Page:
2 Kings 8

Our Behind-the-Scenes God.

“But the Lord did not want to destroy Judah, for he had made a covenant with David and promised that his descendants would continue to rule, shining like a lamp forever.” ­– 2 Kings 8:19 NLT

He is always there, behind the scenes, working in ways that we can’t see. It may appear that God has abandoned us or become too busy elsewhere, but He is always there. His timing is perfect. His knowledge of our needs and circumstances is complete. In writing this chronicle of the kings and prophets of Israel and Judah, the author has a Jewish audience in mind. He is not only giving them a history lesson, but a primer on the character of God. Every story is designed to provide the people of God with an intimate understanding of just who it is they worship and serve. These stories reveal His power and patience, His wrath and redemption, His sovereignty and His faithfulness. The kings of Judah and Israel present a sad portrait of the character of man, full of rebellion, selfishness, unfaithfulness, and sin. Each seems to take the practice of evil to a whole new level of depravity. They lead the people of God away from God. They believe they have become the masters of their own fates. But God reveals over and over again that He is in control. This is His story, not theirs. God has a greater plan that will outlast every one of the kings. He has a purpose behind every circumstance that happens. Even their most willful act of rebellion against God will be used by God to accomplish His will.

The story of the woman from Shunem gives us an understanding of just how gracious and good our God is. Here you have this relatively unimportant woman who had been helped by the prophet Elisha earlier in the story. He had miraculously brought her son back to life. Then Elijah had told her to take her family out of the country because a famine was coming to the land of Israel. She listened to the words of the prophet and did as he instructed her. Seven years later she returned. But her concern was that she would be able to get her land back after having been gone so long. Little did she know that the very moment she was making her way to the king’s palace to make her request, the servant of Elisha was telling the king about her story. “At that very moment, the mother of the boy walked in to make her appeal to the king about her house and land” (2 Kings 8:5 NLT). Not only did she get her land back, but all the value of the crops that had been harvested while she had been away. God took care of her. Her obedience resulted in blessing. This story is here for a reason. It was a reminder to the people of God to obey Him, even when it seemed to make no sense.

This story stands in contrast to that of Jehoram, king of Judah. As was the case with his predecessors, “Jehoram did what was evil in the Lord’s sight” (2 Kings 8:18 NLT). Rather than obey, he rebelled. Rather than trust God, he trusted in himself. He did what was right in his own eyes. He did things his way and eventually lost it all. There would be no blessing from God. But in the midst of his rebellion and rejection of God, we see the faithfulness of God expressed to the people of Israel. While their actions were punishable by God, He remained faithful to the covenant He had made to David. He had made a promise and He was going to keep it. Why? Because His promise came with a provision and a plan. A descendant of David would someday rule who would save His people once and for all. God had a reason for preserving the tribe of Judah, because out of the tribe of Judah would come the Lion of Judah, Jesus Christ. He would become the ultimate King of kings and Lord of lords. He would rule justly and righteously. He would be the faithful King. God would preserve Judah so that He could redeem mankind. Every king and every story in these two books show us that our God is faithful and in full control of history because it is ultimately His story. This is all about Him. He started it and He will finish it. He is working behind the scenes in ways we can’t see, but He is there. We can trust Him. And while we may not like our circumstances, we can rest in the fact that “God causes all things to work together for good to those who love God, to those who are called according to His purpose” (Romans 8:28 NASB).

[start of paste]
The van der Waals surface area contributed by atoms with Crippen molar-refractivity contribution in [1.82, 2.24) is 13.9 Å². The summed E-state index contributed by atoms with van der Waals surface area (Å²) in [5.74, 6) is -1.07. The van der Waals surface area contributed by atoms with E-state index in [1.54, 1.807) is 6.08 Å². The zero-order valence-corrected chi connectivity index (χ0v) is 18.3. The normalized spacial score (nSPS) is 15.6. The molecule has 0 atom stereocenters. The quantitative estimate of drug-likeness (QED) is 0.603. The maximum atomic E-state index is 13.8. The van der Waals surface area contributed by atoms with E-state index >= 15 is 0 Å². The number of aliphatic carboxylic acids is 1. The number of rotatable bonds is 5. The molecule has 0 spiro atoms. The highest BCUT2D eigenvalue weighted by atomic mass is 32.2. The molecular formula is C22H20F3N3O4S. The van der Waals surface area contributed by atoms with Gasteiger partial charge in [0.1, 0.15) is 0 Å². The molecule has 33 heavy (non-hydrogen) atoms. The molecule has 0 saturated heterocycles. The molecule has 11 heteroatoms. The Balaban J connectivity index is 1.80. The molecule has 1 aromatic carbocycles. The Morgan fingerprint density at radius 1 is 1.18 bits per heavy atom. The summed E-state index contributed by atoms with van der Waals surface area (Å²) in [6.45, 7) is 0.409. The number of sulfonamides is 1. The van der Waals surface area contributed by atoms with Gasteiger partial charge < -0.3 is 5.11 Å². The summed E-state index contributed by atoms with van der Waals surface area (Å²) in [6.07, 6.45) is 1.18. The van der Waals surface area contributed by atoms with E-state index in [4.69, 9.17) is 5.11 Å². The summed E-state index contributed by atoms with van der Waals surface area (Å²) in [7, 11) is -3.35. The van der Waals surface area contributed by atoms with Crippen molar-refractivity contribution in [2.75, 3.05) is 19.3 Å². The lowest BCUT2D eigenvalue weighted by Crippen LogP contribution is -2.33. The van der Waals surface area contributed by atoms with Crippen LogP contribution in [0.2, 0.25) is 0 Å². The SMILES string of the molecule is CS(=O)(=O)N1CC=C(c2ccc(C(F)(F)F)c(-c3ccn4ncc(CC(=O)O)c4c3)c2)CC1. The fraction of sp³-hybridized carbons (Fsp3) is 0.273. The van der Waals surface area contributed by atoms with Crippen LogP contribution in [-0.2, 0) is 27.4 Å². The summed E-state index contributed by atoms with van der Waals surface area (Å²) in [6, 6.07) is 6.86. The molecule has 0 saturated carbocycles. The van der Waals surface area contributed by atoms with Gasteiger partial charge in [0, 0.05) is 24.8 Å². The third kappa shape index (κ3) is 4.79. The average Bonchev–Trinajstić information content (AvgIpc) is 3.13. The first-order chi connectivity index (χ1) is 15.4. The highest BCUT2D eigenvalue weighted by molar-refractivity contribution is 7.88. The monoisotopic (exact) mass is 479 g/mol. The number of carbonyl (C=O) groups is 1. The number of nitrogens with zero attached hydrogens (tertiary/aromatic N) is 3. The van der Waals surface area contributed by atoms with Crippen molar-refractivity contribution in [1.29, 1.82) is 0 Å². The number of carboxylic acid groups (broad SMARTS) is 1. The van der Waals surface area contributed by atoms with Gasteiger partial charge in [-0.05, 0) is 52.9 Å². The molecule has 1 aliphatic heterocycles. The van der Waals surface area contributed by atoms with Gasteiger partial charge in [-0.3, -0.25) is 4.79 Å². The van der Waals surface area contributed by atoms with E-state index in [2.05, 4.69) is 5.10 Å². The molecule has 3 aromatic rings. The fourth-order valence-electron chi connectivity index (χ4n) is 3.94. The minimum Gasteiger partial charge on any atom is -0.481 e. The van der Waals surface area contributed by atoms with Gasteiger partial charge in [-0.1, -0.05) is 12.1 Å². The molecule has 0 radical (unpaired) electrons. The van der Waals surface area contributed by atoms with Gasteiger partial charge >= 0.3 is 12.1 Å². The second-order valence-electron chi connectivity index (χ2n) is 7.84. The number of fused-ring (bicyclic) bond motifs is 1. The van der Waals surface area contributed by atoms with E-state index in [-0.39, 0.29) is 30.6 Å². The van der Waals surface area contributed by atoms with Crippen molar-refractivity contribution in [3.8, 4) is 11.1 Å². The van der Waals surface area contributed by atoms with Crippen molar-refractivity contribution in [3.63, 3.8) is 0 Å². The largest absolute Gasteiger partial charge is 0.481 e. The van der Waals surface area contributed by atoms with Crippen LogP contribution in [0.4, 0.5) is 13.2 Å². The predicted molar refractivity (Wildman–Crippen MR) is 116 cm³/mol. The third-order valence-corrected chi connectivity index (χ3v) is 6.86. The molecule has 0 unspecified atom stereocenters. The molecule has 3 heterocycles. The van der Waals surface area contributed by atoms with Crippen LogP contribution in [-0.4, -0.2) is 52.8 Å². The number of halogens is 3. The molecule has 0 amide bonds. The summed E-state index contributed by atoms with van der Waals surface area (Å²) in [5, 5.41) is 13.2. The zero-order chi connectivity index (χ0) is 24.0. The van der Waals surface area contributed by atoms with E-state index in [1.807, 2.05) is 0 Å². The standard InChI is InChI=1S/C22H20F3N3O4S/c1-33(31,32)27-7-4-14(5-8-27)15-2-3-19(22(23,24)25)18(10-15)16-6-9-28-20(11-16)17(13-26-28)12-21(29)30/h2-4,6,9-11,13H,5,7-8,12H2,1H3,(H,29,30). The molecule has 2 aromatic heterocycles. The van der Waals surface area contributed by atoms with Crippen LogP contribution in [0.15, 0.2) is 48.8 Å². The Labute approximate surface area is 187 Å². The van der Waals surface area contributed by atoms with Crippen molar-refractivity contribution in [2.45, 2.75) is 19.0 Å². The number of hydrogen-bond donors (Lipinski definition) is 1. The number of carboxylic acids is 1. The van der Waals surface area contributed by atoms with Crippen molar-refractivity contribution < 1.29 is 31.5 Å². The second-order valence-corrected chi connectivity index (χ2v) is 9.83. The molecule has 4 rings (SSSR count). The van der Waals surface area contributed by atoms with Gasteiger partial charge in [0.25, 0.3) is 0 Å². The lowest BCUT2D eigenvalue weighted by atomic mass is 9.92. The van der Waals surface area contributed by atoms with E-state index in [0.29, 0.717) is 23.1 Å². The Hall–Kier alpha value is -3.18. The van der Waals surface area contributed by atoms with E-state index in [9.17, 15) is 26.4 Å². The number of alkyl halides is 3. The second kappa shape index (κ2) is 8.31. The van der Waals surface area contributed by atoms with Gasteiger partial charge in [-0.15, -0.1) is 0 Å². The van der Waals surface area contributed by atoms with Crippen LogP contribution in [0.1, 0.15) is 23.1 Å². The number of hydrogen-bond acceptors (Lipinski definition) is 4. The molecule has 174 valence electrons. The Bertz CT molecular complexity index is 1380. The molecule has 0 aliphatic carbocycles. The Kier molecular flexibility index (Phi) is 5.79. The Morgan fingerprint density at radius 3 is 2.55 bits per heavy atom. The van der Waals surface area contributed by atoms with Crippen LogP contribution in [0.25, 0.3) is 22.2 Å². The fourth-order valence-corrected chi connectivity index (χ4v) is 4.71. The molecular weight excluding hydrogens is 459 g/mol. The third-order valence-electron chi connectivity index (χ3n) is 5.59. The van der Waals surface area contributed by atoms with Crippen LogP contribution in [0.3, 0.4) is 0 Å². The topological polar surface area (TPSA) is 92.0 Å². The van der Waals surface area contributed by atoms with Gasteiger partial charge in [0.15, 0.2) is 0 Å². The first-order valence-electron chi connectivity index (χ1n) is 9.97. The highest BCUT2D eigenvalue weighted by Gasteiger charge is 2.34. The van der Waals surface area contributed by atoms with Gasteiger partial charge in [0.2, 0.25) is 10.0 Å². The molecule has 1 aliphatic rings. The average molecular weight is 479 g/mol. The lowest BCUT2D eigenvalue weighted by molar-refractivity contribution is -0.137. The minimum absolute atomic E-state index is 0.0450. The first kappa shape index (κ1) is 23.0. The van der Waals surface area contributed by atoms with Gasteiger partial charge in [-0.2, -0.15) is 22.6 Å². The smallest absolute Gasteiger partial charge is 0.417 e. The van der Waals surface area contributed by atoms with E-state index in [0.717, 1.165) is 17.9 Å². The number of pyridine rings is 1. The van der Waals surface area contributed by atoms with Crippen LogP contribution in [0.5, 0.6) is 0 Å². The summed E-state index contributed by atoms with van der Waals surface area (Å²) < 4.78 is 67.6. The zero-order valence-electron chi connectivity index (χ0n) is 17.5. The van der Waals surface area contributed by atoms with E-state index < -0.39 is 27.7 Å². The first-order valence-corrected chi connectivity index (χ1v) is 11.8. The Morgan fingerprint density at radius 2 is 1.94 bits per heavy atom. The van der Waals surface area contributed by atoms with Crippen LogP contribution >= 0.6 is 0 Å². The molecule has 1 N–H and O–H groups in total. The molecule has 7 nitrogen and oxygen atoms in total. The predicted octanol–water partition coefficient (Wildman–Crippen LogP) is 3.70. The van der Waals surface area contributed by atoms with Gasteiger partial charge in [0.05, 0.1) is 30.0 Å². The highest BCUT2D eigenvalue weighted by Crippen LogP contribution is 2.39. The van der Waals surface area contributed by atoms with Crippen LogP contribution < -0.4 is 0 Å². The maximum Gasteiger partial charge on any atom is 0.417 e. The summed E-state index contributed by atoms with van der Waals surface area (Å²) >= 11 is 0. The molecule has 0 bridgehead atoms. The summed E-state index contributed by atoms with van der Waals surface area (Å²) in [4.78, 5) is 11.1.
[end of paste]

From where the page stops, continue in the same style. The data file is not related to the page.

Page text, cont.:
Father, this is Your story. Help me to keep the greater context in mind as I look at the text of my life and of the time in which I live. You are working a far greater plan than the one that I can see. But at the same time, in the midst of all that is going on, You care for me. Like the woman of Shumem, You care for and provide for me in ways that are beyond belief. All I have to do is trust You. Amen

Ken Miller
Grow Pastor & Minister to Men